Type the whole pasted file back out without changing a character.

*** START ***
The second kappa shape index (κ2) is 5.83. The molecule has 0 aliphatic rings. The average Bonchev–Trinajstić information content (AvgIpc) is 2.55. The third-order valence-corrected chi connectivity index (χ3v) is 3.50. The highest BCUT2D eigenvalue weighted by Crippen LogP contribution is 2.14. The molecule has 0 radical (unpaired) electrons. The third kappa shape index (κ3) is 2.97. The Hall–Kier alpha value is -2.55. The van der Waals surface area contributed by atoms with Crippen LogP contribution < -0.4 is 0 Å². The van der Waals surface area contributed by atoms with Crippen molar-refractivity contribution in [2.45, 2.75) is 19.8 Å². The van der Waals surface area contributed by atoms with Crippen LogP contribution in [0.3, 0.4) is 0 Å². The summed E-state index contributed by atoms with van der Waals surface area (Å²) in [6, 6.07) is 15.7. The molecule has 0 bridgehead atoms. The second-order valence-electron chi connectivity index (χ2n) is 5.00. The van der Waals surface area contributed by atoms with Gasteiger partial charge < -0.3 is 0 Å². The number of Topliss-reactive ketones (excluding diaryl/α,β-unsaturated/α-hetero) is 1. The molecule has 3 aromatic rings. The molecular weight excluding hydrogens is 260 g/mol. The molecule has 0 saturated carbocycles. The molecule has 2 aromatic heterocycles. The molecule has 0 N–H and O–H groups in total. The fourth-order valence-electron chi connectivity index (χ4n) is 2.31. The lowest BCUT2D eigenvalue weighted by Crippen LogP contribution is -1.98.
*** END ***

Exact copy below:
The second kappa shape index (κ2) is 5.83. The molecule has 0 aliphatic rings. The average Bonchev–Trinajstić information content (AvgIpc) is 2.55. The third-order valence-corrected chi connectivity index (χ3v) is 3.50. The highest BCUT2D eigenvalue weighted by Crippen LogP contribution is 2.14. The molecule has 0 radical (unpaired) electrons. The third kappa shape index (κ3) is 2.97. The Hall–Kier alpha value is -2.55. The van der Waals surface area contributed by atoms with Crippen LogP contribution < -0.4 is 0 Å². The van der Waals surface area contributed by atoms with Crippen molar-refractivity contribution in [2.45, 2.75) is 19.8 Å². The van der Waals surface area contributed by atoms with Crippen LogP contribution in [0.3, 0.4) is 0 Å². The summed E-state index contributed by atoms with van der Waals surface area (Å²) in [6, 6.07) is 15.7. The molecule has 0 bridgehead atoms. The second-order valence-electron chi connectivity index (χ2n) is 5.00. The van der Waals surface area contributed by atoms with Gasteiger partial charge < -0.3 is 0 Å². The number of Topliss-reactive ketones (excluding diaryl/α,β-unsaturated/α-hetero) is 1. The molecule has 3 aromatic rings. The molecular weight excluding hydrogens is 260 g/mol. The molecule has 0 saturated carbocycles. The molecule has 2 aromatic heterocycles. The molecule has 0 N–H and O–H groups in total. The fourth-order valence-electron chi connectivity index (χ4n) is 2.31. The lowest BCUT2D eigenvalue weighted by Crippen LogP contribution is -1.98.